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Partying like it's 1997. - Blather. Rants. Repeat.
A Møøse once bit my sister ...
Partying like it's 1997.
After getting to Rochester late yesterday (and seeing Emily for all of about two minutes), I caught up on a little work in the office here and then met friends at Frontier Field- home, since 1997, of the city's AAA baseball team.  Not many towns would get a line forming, over an hour before first pitch, to be sure of getting a bobblehead of the stadium organist, but there we were:

And here he is, fresh outta the box:

Good thing I queued for it, too- my friends, who got there a little later and came through the main gate, got literally the last one they had.  Scott had his wife, sister, parents and one of his kids with him, along with some ex-pat friends and their kids now living in Colorado, and we enjoyed the company, the food and a Wings win.

The stadium experience was virtually unchanged since the last time I was there for a baseball game- which, honestly, I can't even remember how long ago it was. The stadium is celebrating its "20th season," and that's fitting, since except for a few amenities it is exactly the way it was that year.

I'd run my phone down during the day, so my first thought was to find a charging station somewhere on the concourse.  When I asked at the guest services stand, not only did they tell me there weren't any, she seemed almost shocked that I had asked.  It's hilarious, because Rochester's always had a high-tech reputation, between Xerox and Bausch & Lomb and a home-grown phone company that now has its name on the ballpark.   They have added wi-fi to the stands- courtesy of Frontier, of course- but what's the use if your device is dead?  Around the corner from guest services was an AT&T table- sponsors of the night's giveaway. I thought they might have thought of this simple amenity. Erm, nope- but they'd mention it to their boss.  (I conserved and made it all through the game even with the photography you see here.)

Ah, that reminds me of another fairly famous Rochester company. They used to sell a lot of film to put into a lot of cameras.  Their world HQ (such as remains of it) is adjacent to the left field line of the ballpark.  Yet even their acumen didn't make it down the foul line to home plate.  Before the game, they honored Fred Costello and his family with an onfield ceremony, gave him a glass-encased jersey, and let him say some kind words to the 7,000-plus assembled:

Fred's the guy you can't see in the green shirt- and you can't see him because nobody thought to set up the mike stand out of shadow.  The pitching mound was perfectly lit, but nobody's there.

In hindsight, the city is lucky to have this place at all; it took a massive amount of effort to get team officials to agree to leave their ancient substandard home on the city's outskirts in the mid-90s, and then there was an even bigger fight to get an agreeable site and needed funding for the new place. What they got is much improved over what they had, but it still suffered in comparison to even the corresponding (and slightly older) ballpark in downtown Buffalo. Only two small outfield seating sections are covered from the elements; the video boards are embarrassingly primitive for a town priding itself on its history of leadership in photography and optics; and there are no ribbon boards for out-of-town score updates. Plenty of room and time for sponsor billboards and promotions, though- including the obligatory middle-inning meat race sponsored by Schmeigles Schmot Dogs:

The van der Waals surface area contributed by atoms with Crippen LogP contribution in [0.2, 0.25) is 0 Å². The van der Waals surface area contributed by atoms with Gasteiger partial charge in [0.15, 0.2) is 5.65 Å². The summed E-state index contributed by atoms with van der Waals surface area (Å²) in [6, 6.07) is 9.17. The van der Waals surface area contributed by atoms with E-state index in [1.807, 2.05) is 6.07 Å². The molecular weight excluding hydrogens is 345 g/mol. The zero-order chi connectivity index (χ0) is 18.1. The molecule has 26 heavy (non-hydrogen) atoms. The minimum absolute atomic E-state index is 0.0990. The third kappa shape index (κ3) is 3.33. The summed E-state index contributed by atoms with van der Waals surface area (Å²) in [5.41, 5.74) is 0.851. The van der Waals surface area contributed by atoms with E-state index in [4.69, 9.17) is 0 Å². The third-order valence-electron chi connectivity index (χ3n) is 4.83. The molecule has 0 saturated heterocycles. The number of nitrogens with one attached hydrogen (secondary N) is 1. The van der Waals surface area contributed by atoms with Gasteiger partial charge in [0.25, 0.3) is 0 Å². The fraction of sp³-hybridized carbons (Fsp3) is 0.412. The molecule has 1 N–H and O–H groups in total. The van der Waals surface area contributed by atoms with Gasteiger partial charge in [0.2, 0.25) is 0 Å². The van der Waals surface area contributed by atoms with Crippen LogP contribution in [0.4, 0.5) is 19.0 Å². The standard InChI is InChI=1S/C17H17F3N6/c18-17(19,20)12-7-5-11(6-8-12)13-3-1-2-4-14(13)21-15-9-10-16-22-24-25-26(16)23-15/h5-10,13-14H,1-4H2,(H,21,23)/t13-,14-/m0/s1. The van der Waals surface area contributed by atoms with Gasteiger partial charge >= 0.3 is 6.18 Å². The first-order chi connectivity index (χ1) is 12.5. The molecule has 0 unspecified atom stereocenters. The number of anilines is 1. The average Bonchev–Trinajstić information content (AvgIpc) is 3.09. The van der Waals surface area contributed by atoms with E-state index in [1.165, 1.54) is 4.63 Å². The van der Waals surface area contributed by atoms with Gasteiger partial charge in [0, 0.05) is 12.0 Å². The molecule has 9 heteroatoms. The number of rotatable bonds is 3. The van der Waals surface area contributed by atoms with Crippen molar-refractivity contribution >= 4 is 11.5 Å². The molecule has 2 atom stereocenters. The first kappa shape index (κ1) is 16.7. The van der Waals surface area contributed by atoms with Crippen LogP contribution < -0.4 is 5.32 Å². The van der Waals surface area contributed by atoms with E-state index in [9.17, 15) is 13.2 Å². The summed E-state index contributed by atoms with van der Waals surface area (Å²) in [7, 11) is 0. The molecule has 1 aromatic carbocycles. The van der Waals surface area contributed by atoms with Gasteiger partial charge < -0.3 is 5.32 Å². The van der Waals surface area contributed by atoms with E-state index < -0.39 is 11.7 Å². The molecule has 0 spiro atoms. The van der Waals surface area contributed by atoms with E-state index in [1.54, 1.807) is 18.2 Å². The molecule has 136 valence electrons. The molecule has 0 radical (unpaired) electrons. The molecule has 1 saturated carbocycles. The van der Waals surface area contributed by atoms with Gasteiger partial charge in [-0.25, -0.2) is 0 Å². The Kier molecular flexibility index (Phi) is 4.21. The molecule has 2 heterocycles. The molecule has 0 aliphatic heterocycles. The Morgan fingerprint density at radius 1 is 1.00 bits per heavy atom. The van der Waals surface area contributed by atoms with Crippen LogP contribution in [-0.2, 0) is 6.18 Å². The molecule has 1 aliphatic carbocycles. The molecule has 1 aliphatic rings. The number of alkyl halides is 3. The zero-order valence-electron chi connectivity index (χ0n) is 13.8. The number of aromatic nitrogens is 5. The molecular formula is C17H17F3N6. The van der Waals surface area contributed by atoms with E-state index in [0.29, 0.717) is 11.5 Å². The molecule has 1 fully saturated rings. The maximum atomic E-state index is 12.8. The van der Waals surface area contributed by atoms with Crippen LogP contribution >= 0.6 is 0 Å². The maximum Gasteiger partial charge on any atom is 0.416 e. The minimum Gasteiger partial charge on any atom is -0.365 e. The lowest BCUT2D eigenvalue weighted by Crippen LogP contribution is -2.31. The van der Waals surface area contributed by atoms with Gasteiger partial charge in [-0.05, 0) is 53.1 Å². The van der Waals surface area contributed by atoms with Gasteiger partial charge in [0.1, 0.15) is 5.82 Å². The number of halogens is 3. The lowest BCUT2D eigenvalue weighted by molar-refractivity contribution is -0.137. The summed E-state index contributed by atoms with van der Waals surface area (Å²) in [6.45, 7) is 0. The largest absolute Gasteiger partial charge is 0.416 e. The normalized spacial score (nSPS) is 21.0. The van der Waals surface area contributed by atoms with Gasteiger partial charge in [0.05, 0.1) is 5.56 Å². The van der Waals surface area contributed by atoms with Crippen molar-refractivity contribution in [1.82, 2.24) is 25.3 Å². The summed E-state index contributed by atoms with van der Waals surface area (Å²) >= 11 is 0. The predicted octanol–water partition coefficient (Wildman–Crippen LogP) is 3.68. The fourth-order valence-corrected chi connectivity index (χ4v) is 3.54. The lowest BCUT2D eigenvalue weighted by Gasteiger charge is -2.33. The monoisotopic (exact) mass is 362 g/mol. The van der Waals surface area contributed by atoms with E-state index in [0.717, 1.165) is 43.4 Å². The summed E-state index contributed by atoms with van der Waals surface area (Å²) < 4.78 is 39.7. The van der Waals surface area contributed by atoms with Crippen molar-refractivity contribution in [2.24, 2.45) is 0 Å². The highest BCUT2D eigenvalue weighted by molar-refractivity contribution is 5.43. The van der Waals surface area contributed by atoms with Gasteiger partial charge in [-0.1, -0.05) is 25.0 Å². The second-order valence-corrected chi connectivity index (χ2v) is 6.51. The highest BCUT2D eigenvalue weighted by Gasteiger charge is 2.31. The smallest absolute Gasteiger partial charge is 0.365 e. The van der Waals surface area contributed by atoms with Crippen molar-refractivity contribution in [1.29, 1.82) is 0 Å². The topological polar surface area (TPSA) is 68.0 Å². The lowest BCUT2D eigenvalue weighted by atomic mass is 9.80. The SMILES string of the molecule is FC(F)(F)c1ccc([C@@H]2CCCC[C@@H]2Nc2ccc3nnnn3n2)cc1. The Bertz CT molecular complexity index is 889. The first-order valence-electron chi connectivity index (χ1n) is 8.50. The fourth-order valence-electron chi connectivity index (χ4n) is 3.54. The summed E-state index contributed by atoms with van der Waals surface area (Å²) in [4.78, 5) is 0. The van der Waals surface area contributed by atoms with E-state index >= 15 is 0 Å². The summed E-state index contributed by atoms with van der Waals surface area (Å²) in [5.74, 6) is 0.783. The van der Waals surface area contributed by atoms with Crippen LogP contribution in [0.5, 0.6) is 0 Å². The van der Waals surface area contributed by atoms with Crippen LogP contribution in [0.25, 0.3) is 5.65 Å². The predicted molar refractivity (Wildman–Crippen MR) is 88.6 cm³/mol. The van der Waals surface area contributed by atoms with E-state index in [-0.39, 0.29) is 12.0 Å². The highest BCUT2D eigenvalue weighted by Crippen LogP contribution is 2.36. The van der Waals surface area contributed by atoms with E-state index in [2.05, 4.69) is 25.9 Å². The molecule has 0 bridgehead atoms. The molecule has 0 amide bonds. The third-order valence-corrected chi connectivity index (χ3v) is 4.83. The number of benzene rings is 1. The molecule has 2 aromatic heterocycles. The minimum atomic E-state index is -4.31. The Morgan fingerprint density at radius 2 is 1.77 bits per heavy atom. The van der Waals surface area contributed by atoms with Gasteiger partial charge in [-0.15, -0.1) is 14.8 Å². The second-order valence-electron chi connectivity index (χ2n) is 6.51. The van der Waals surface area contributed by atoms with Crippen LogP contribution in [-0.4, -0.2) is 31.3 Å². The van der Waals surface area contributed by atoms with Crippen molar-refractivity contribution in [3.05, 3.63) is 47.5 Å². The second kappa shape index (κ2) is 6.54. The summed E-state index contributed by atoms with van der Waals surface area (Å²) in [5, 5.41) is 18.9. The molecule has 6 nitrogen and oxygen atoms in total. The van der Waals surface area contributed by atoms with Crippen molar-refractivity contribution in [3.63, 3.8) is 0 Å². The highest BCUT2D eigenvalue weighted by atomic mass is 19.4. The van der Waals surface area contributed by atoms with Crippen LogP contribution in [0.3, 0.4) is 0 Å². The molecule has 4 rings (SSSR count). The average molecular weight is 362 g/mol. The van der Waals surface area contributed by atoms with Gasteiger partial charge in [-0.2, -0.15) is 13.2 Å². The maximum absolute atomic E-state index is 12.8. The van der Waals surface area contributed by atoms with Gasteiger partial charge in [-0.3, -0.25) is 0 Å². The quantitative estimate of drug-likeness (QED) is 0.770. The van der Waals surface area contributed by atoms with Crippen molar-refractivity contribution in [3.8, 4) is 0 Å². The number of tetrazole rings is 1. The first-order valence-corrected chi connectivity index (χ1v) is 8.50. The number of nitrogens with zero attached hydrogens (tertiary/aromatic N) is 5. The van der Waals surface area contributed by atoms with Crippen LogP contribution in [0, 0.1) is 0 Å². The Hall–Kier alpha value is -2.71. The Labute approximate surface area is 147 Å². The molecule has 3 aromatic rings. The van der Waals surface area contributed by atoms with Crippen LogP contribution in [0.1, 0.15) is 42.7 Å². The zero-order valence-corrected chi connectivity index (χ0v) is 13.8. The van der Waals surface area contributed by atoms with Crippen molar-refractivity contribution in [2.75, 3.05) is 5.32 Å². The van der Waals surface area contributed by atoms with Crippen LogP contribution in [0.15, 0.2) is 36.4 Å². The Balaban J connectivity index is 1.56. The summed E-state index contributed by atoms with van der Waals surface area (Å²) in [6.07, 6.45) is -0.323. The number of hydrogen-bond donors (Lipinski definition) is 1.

In hindsight, this may all come off as get-off-my-infield-lawn complaining. Don't get me wrong; I'd kill to have crappy old Shea Stadium back, minus chargers and wi-fi and private clubs, if it could get 55,000 crazed fans in the moment the way the Mets' new place has only begun to hint at duplicating.  And I'll leave you with this establishing shot- of the field with  video boards either side of center, homaging its 1927-era predecessor. With grass that's natural, and a skyline that's memorable and meaningful, and the company of thousands of friends of all generations, of whom I knew only four or five by name:

And the Wings took the field to their traditional march referencing "Silver's pride and joy," a reference to the name of the old and gone park; they tried phasing it out to a funkier bass-heavy number when they moved here, but it didn't work.  Just as they could never update "Meet the Mets," not for lack of trying.

There may not be crying in baseball, but there is always remembering- and the memories and the music are big parts of that.  Thanks, Fred:)
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